> #g
> --
> Jim McCusker wrote:
>> My issue is more with Simon's desire to conflate things with the
>> descriptions of those things. We need to be able to say "x, as
>> described by y", which is a separate issue from relating "x1" as an
>> invariant view of "x2".
>> "x as described by y" can be done in semweb using a URI for X and the
>> URI for a named graph or graph literal for y, assuming that there are
>> assertions in y about x. Another alternative is that y can be
>> discussed as an information artifact, as in the Information Artifact
>> Ontology (http://code.google.com/p/information-artifact-ontology).
>> Since x changes over time, we need something that nails down what was
>> actually "seen", or at least, claimed when the agent identified x in
>> its context.
>> A BOB is the y in the above paragraph, and I think that the fact that
>> it's something that's describing an x, it must have the extra
>> qualification in place in its name.
>> Jim
>> On Tue, Jul 12, 2011 at 3:27 PM, Graham Klyne <GK@ninebynine.org> wrote:
>>> [Off-list]
>>> Jim,
>>> I had some small reservations about Simon's definition, but I felt that it
>>> was such a big improvement over what we currently have that I didn't want to
>>> muddy the waters just yet by adding qualifications to my support :)
>>> (Specifically, I would remove "and something more is invariant about B" from
>>> the efinition of invariant view, so that anything can be an invariant view
>>> of itself (or not excluded from so being) - which I think is one of the
>>> concerns you raised.)
>>> Apart from that, I think there is an aspect of an invariant view that is in
>>> some sense fundamentally subsumptive -- there is a distinct sense that A and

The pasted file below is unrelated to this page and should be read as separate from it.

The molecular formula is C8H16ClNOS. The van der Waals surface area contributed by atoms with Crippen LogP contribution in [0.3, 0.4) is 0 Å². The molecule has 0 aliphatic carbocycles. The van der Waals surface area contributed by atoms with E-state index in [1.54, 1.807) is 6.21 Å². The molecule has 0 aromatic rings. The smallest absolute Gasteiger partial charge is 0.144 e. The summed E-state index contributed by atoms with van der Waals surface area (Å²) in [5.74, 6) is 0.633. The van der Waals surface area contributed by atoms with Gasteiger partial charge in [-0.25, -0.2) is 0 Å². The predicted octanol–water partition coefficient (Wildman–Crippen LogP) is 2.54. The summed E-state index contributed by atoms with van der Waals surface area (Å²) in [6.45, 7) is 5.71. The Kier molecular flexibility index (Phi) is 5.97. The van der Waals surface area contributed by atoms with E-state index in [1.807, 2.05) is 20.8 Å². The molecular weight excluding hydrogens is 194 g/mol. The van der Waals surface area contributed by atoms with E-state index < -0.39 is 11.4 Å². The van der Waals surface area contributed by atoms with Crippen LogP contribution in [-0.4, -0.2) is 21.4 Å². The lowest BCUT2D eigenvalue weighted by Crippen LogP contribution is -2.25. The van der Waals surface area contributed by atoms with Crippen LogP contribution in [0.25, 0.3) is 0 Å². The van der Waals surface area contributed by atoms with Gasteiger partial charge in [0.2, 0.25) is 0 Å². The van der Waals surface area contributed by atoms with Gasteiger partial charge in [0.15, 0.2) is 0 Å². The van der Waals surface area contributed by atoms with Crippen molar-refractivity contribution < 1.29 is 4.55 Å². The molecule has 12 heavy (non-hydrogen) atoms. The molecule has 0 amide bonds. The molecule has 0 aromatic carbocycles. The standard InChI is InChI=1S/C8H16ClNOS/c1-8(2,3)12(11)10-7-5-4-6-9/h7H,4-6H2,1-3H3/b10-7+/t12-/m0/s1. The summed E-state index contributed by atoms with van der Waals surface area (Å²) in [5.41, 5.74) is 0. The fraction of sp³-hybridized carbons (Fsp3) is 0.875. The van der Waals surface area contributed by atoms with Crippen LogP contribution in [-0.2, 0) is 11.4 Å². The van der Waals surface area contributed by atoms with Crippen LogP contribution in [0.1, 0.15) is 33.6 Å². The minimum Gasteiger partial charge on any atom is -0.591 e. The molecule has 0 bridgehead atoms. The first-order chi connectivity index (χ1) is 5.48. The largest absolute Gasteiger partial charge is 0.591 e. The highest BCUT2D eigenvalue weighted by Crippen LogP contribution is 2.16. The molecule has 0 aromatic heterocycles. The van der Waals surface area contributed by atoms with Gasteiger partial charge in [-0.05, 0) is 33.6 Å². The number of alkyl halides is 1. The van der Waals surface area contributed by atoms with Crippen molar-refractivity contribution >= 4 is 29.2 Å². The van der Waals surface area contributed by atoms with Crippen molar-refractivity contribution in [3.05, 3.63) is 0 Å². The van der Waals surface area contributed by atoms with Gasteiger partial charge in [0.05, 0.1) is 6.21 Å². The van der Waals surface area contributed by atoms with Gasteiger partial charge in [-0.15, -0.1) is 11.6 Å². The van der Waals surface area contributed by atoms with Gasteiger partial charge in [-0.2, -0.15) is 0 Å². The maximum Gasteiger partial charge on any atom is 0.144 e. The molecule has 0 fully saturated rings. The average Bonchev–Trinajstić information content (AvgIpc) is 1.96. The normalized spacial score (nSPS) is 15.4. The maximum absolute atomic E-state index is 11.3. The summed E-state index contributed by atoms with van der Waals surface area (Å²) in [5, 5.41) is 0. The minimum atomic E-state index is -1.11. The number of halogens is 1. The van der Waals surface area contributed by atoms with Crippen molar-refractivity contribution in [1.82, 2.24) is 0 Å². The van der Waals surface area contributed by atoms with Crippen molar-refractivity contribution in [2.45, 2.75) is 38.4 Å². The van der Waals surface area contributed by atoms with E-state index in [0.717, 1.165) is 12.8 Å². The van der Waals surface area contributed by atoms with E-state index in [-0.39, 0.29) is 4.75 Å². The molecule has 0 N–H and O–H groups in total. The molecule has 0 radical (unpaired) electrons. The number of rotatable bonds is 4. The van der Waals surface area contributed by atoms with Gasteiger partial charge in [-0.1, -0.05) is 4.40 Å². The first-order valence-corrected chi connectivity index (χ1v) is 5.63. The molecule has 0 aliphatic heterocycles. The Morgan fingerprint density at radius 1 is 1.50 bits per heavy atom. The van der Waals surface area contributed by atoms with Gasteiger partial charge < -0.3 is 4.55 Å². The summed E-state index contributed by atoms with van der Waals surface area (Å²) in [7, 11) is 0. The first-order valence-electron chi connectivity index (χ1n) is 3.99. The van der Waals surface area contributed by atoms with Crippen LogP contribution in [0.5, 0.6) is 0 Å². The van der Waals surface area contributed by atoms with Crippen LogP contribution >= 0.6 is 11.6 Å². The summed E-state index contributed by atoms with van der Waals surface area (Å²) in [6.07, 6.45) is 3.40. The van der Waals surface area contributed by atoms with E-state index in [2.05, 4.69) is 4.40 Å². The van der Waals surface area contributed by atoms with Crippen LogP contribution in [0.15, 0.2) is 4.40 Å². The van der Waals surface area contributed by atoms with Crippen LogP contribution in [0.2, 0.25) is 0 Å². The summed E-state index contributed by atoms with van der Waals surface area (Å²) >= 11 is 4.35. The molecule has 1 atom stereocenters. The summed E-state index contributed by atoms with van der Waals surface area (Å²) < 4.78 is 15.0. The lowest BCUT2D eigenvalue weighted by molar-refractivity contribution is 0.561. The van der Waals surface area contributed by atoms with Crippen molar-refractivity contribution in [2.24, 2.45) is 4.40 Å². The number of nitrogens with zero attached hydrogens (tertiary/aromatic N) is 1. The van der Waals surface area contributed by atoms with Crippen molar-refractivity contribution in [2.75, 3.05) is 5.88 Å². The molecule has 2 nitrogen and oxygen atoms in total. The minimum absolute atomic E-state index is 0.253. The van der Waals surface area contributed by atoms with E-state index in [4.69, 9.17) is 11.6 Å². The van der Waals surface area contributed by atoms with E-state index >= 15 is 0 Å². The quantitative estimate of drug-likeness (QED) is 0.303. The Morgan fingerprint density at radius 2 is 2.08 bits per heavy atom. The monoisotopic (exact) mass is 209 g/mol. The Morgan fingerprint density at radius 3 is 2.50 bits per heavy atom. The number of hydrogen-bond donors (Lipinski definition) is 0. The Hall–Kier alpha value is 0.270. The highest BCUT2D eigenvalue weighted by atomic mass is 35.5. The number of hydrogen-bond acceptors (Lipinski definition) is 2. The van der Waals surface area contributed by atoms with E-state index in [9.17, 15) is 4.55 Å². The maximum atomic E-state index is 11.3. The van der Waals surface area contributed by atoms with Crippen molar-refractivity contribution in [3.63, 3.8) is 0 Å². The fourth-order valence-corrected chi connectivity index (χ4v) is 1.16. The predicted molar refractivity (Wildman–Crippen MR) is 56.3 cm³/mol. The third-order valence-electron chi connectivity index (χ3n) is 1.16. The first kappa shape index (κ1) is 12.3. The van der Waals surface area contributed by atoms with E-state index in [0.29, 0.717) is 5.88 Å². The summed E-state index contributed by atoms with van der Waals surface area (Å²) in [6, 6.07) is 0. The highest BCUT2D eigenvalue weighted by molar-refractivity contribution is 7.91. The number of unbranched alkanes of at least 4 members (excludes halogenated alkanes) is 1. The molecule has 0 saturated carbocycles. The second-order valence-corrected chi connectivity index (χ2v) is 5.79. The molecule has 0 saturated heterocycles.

>>> B are generally the same, except that one may be more constrained.
>>> But, more importantly, I think we need to be looking to say less, not more.
>>> I feel that Simon's definition captures close to what we need to say without
>>> adding too much more.
>>> In this, I'm arguing for the minimum useful semantics - it's easier to add
>>> (or layer) constraints later than to remove them from an established
>>> defintion.  By providing a little as we can for people to disagree with, I
>>> think we maximize the potential for take-up of the WG outputs.
>>> #g
>>> --
>>> Jim McCusker wrote:
>>>> On Tue, Jul 12, 2011 at 12:02 PM, Graham Klyne <GK@ninebynine.org> wrote:
>>>>> Simon Miles wrote:
>>>>>> To understand the consequences of the above points, I suggest
>>>>>> alternative definitions at the link below:
>>>>>> http://www.w3.org/2011/prov/wiki/Talk:F2F1ConceptDefinitions#Entity_and_IVP_of
>>>>> +1
>>>>> I think this is a big improvement over what we have.
>>>> I like the Entity definition, but I'm not sure how we then go about
>>>> qualifying assertions about Entities. We need a way of making those
>>>> assertions (which is what BOBs were for) and a way of relating
>>>> Entities that are the same, even if they aren't mathematically the
>>>> same (different state, different aspect, etc.). IVP of as it's defined
>>>> there is not quite enough, since it only allows for relations between
>>>> entities that have subsumptive (a is IVP of b, therefore a has all the
>>>> states of b plus some).
>>>> Jim
>>>> --
>>>> Jim McCusker
>>>> Programmer Analyst
>>>> Krauthammer Lab, Pathology Informatics
>>>> Yale School of Medicine
>>>> james.mccusker@yale.edu | (203) 785-6330
>>>> http://krauthammerlab.med.yale.edu
>>>> PhD Student
>>>> Tetherless World Constellation
>>>> Rensselaer Polytechnic Institute
>>>> mccusj@cs.rpi.edu
>>>> http://tw.rpi.edu
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Dr Simon Miles
Lecturer, Department of Informatics
Kings College London, WC2R 2LS, UK
+44 (0)20 7848 1166
Received on Wednesday, 13 July 2011 12:36:10 GMT